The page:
Computational physicists study the use of algorithms, numerical analysis, and datasets to explore the interaction between theoretical and experimental physics. They explore complex phenomena in atoms, molecules, plasmas, and high-energy particles; problems in astrophysics; and applied phenomena, such as traffic, the behavior of oceans, and biological dynamics.

Condensed matter and materials physicists study the physical properties of matter in molecules, nanostructures, or novel compounds. They study a wide range of phenomena, such as superconductivity, liquid crystals, sensors, and nanomachines.

Health physicists study the effects of radiation on people, communities, and the environment. They manage the beneficial use of radiation while protecting workers and the public from potential hazards posed by radiation.

Medical physicists work in healthcare and use their knowledge of physics to develop new medical technologies and radiation-based treatments. For example, some develop safer radiation therapies for cancer patients. Others develop improved imaging technologies for radiant energy, such as magnetic resonance imaging (MRI) and ultrasound imaging.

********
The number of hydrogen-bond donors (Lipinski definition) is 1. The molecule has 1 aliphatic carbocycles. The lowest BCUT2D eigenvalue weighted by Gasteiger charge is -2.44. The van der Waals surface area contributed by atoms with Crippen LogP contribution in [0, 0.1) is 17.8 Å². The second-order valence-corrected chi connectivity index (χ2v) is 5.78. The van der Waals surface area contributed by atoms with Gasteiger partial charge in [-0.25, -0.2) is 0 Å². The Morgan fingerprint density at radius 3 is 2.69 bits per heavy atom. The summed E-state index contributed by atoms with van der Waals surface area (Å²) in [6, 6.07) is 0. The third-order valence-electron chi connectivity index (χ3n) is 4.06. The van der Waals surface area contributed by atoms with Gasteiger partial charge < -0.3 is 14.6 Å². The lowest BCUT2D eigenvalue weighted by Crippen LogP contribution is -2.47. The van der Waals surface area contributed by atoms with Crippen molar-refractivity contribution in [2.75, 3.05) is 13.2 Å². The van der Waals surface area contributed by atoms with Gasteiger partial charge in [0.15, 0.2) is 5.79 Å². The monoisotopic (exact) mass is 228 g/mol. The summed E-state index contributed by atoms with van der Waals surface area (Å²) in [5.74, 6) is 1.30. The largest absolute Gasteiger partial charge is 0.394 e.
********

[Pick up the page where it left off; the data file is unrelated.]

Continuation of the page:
Particle and nuclear physicists study the properties of atomic and subatomic particles, such as quarks, electrons, and nuclei and the forces that cause their interactions.

Plasma physicists study plasmas, a distinct state of matter that occur naturally in stars and interplanetary space and artificially in products such as neon signs and fluorescent lights. These physicists may study ways to create fusion reactors as a potential energy source.